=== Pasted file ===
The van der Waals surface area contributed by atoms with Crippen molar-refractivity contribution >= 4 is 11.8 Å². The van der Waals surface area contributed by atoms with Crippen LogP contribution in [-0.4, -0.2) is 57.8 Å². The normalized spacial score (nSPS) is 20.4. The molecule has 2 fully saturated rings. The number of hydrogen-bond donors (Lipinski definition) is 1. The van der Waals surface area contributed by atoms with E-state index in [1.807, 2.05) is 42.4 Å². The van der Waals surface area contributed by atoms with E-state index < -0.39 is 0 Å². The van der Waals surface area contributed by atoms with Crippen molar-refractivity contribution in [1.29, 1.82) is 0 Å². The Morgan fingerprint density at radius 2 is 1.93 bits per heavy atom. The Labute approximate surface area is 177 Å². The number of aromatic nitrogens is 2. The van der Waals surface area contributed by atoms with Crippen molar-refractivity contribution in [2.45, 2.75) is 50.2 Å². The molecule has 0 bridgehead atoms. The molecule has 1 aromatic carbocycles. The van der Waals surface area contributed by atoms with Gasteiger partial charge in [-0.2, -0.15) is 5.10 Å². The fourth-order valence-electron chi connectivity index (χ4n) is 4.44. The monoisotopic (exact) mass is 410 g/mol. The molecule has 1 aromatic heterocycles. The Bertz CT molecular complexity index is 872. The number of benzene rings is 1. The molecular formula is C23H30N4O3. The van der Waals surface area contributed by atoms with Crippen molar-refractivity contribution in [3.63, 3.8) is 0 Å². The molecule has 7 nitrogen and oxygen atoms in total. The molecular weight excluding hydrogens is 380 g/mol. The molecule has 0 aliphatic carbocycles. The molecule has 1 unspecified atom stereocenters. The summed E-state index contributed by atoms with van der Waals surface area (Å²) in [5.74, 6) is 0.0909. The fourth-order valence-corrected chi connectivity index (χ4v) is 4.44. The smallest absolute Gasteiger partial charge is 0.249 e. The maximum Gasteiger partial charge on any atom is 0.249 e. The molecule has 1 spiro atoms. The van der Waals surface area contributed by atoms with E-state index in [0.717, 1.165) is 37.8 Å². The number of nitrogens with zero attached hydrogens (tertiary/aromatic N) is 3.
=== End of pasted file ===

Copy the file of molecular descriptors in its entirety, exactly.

The van der Waals surface area contributed by atoms with Crippen molar-refractivity contribution >= 4 is 11.8 Å². The van der Waals surface area contributed by atoms with Crippen LogP contribution in [-0.4, -0.2) is 57.8 Å². The normalized spacial score (nSPS) is 20.4. The molecule has 2 fully saturated rings. The number of hydrogen-bond donors (Lipinski definition) is 1. The van der Waals surface area contributed by atoms with E-state index in [1.807, 2.05) is 42.4 Å². The van der Waals surface area contributed by atoms with E-state index < -0.39 is 0 Å². The van der Waals surface area contributed by atoms with Crippen molar-refractivity contribution in [1.29, 1.82) is 0 Å². The Morgan fingerprint density at radius 2 is 1.93 bits per heavy atom. The Labute approximate surface area is 177 Å². The number of aromatic nitrogens is 2. The van der Waals surface area contributed by atoms with Crippen molar-refractivity contribution in [2.45, 2.75) is 50.2 Å². The molecule has 0 bridgehead atoms. The molecule has 1 aromatic carbocycles. The van der Waals surface area contributed by atoms with Gasteiger partial charge in [-0.2, -0.15) is 5.10 Å². The fourth-order valence-electron chi connectivity index (χ4n) is 4.44. The monoisotopic (exact) mass is 410 g/mol. The molecule has 1 aromatic heterocycles. The Bertz CT molecular complexity index is 872. The number of benzene rings is 1. The molecular formula is C23H30N4O3. The van der Waals surface area contributed by atoms with Crippen molar-refractivity contribution in [3.63, 3.8) is 0 Å². The molecule has 7 nitrogen and oxygen atoms in total. The molecular weight excluding hydrogens is 380 g/mol. The molecule has 0 aliphatic carbocycles. The molecule has 1 unspecified atom stereocenters. The summed E-state index contributed by atoms with van der Waals surface area (Å²) in [5.74, 6) is 0.0909. The fourth-order valence-corrected chi connectivity index (χ4v) is 4.44. The smallest absolute Gasteiger partial charge is 0.249 e. The maximum Gasteiger partial charge on any atom is 0.249 e. The molecule has 1 spiro atoms. The van der Waals surface area contributed by atoms with E-state index in [0.717, 1.165) is 37.8 Å². The number of nitrogens with zero attached hydrogens (tertiary/aromatic N) is 3.